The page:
While this narrow vision of macroeconomic policymaking appeared to work reasonably well in the U.S. and other developed countries in the two decades or so before 2007, today it is clear that it is an inadequate description of what central banks have been doing, let alone what they should be doing. Careful students of monetary policymaking have always had doubts about the straightforward transmission mechanism linking the policy rate to broader macro outcomes. (Hannsgen 2004) But the crisis gave those doubts wider purchase. By 2011, Olivier Blanchard  (then chief economist of the IMF) could write:

“Before the crisis, mainstream economists and policymakers had … convinced ourselves that there was one target, inflation. There was one instrument, the policy rate. And that was basically enough to get things done. If there is one lesson to be drawn from this crisis, it is that this construction wasn’t right… The fact is that there are many targets and there are many instruments.” (Blanchard 2011)

The most obvious reason for skepticism about the old model of monetary policy is the manifest weakness of the interest rate instrument. The most straightforward evidence for this is the depth of the downturn itself, and the weakness of the recovery that followed, despite what was, by conventional measures, exceptionally expansionary policy. By the BEA’s official measures, the cumulative output gap in the decade 2008-2017 amounted to 25 percent of GDP, the largest cumulative gap of any postwar cycle, making a mockery of the idea of central-bank driven “great moderation.” And if the ideas of hysteresis discussed in the previous section are valid, then the true gap was even larger. This failure is often discussed in terms of the “zero lower bound” of the policy rate. But this is a one-sided way of looking at it: We must also ask why rates below zero were needed in the first place. As a matter of logic, if a much larger than expected reduction in rates is needed to keep the economy at full employment, then either the demand shocks are larger than previously believed, or the effect of a given change in rates is smaller (or of course both). These underlying conditions need to be a focus of policy discussions, and not just mechanisms for moving the policy rate (farther) below zero.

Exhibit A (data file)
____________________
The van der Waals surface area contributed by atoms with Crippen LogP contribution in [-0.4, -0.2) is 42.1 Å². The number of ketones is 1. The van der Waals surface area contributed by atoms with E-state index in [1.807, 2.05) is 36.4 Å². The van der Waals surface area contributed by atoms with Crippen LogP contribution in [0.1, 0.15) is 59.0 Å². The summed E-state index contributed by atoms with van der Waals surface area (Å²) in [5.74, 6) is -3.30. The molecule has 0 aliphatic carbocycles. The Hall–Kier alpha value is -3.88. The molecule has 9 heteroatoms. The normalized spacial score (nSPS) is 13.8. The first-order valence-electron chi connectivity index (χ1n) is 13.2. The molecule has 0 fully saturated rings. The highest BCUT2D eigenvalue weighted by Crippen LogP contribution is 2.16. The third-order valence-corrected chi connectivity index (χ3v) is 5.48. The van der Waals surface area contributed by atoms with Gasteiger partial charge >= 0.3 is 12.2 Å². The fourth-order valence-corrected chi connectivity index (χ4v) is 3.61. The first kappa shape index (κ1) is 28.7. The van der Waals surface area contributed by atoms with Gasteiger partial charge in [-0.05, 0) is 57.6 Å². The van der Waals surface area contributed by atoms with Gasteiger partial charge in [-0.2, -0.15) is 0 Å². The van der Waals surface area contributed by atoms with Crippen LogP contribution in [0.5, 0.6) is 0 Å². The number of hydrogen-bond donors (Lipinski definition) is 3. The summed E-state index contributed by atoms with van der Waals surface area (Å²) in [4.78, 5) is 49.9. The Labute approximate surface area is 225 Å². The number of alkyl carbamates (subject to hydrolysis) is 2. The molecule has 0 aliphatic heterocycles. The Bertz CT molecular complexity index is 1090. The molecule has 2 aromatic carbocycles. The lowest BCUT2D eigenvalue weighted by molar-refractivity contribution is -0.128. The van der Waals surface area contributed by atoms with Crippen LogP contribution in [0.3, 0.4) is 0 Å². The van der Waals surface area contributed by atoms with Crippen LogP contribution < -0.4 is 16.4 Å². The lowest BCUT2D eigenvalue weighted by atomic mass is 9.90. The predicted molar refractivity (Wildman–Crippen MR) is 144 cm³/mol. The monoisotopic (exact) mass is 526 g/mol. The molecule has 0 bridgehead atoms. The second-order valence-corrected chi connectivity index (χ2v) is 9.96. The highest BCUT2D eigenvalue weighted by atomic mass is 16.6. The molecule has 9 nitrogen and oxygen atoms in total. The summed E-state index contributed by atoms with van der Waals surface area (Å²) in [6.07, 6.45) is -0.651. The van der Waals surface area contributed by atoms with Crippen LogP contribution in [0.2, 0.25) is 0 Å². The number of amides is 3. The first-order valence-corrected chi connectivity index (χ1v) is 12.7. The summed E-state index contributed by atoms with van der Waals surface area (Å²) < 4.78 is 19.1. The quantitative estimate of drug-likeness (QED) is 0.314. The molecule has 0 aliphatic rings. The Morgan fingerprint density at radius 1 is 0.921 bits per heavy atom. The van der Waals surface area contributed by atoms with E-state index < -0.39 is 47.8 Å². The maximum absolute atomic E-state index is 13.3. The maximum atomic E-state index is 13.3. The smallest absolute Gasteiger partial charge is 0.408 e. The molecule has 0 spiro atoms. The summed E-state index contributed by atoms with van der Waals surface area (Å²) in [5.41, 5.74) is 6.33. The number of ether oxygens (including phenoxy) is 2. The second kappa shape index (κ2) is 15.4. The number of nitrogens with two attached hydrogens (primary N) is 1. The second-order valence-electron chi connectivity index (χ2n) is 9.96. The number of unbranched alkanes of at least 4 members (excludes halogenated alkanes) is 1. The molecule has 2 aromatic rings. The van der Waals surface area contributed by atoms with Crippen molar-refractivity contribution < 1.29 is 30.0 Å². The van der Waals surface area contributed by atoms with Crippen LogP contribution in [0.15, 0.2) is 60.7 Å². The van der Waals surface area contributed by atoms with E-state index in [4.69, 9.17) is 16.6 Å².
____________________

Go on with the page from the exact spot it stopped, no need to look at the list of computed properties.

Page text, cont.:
It’s important to keep in mind that the large negative output gaps of 2008-2011 came while the policy rate was at 0, compared with 5.25 percent at the start of the recession, federal deficits reached 10 percent of GDP, and the trade balance had moved several points toward surplus. This implies that the underlying fall in demand was larger than the ultimate fall in output. If we accept conventional estimates of the fiscal multiplier and interest-elasticity of output, like those of Hervé et al (2010), that implies a fall in autonomous private demand on the order of one-third of total private expenditure, over a period of two years. We should not rule out that private demand is this unstable. But such an large implied fall in demand should also lead us to consider that the sensitivity of output to changes in the policy rate may be smaller than previously believed, perhaps close to zero.